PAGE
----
Keep track of your stress levels
On my ride home, I reflect on the day and how stressed I am. I don’t get stressed very easily, but I still ask myself how I’m feeling. I find that these moments help me realise when I’m working too much or when I’m in the right ‘zone’ mentally. This was especially important during the pandemic when we had two teachers away at one stage, and then a third dropped out almost immediately after one teacher returned. There was one of two days when I said to myself that I needed to ‘back off’. This didn’t mean that I stopped working, it just meant that I had to take a look at my schedule and shift some things around so that mentally and physically I could keep going at an appropriate level.
Make time for yourself – and exercise!
You’ll notice that in my daily schedule I have a block from 1400 – 1500 dedicated to coffee and reading/study. This is a time that I give myself to sit down, order my coffee from the local bar, read the article that I’ve chosen for the day, and simply relax (I know this may not sound like relaxing to some of you). I’m not saying that you need to have this same hour, but I find that having this one hour of me time is really important. Now, I combine this with exercise – at least four to five times a week. There are some mornings when I really don’t want to get up and go to the gym, but I push myself and I really feel the benefits throughout the day. I’m not going to get into all the science behind exercise, but basically I know that cognitively I feel clearer, my body (almost paradoxically) feels more refreshed and energised, and I also have the positive thought in my head that I ‘did the hard work for the day, so everything is going to be ok’.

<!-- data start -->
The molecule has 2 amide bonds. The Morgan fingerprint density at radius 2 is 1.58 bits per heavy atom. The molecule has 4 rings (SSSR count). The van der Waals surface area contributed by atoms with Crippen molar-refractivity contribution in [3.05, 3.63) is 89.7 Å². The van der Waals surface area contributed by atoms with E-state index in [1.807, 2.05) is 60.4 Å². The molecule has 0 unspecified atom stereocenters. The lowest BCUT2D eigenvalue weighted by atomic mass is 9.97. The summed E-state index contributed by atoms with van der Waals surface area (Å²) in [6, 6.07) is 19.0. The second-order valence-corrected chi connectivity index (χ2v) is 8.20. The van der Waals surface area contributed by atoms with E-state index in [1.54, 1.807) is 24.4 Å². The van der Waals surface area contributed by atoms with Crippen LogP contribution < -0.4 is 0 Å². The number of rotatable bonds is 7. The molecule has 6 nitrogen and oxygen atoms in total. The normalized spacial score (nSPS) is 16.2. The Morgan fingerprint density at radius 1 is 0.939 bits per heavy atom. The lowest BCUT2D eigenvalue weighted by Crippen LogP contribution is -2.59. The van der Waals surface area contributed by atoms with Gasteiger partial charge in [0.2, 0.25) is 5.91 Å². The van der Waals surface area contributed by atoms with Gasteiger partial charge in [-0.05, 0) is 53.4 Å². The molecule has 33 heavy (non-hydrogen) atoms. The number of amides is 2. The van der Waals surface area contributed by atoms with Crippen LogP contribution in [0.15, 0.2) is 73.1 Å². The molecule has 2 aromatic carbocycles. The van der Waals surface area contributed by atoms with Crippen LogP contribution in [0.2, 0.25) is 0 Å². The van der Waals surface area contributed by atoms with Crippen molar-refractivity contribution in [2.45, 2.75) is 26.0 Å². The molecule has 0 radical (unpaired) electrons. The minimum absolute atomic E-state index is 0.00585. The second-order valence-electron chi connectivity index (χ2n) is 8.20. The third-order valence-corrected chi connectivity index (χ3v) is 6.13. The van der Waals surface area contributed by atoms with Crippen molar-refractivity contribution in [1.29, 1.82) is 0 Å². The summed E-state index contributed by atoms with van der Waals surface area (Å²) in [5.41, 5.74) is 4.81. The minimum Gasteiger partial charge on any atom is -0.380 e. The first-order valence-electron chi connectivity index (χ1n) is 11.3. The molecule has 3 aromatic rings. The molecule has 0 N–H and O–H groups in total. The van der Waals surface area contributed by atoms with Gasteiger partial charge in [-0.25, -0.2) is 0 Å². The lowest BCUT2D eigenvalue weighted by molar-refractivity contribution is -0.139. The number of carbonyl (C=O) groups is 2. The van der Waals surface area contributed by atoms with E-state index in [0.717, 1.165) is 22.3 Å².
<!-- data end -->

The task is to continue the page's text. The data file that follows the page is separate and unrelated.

Over the last two weeks, these me-time moments and hours spent at the gym I feel have really kept my spirits high, even with the increased workload. I know they did during the pandemic as well.
So, I get tired, and I really want to eat all the bad stuff. This being said, whilst the occasional sweet does make its way into my belly, I’ve found maintaining a solid diet of veggies and good carbs helps me get through the longs hours of management and covering classes. Management work requires that I’m cognitively focused, and teaching means that I’m cognitively on point as well as energetic and attentive to my learners. This means that my diet needs to support these needs, and eating crap won’t cut it. It takes time, but preparing a lunch box with a prepared meal is really worth the time. Also, a healthy cup of coffee is good as well!
So, these are some of the things I do. They are not meant to be ‘advice from a pro’ – rather, I’m just sharing what works for me. Which leads me to my next point – I’d love to know what you do! So, when you’re covering teachers and still have to get all your own stuff done, how do you manage your stress levels? How do you ensure that get things done? Let me know in the comments section!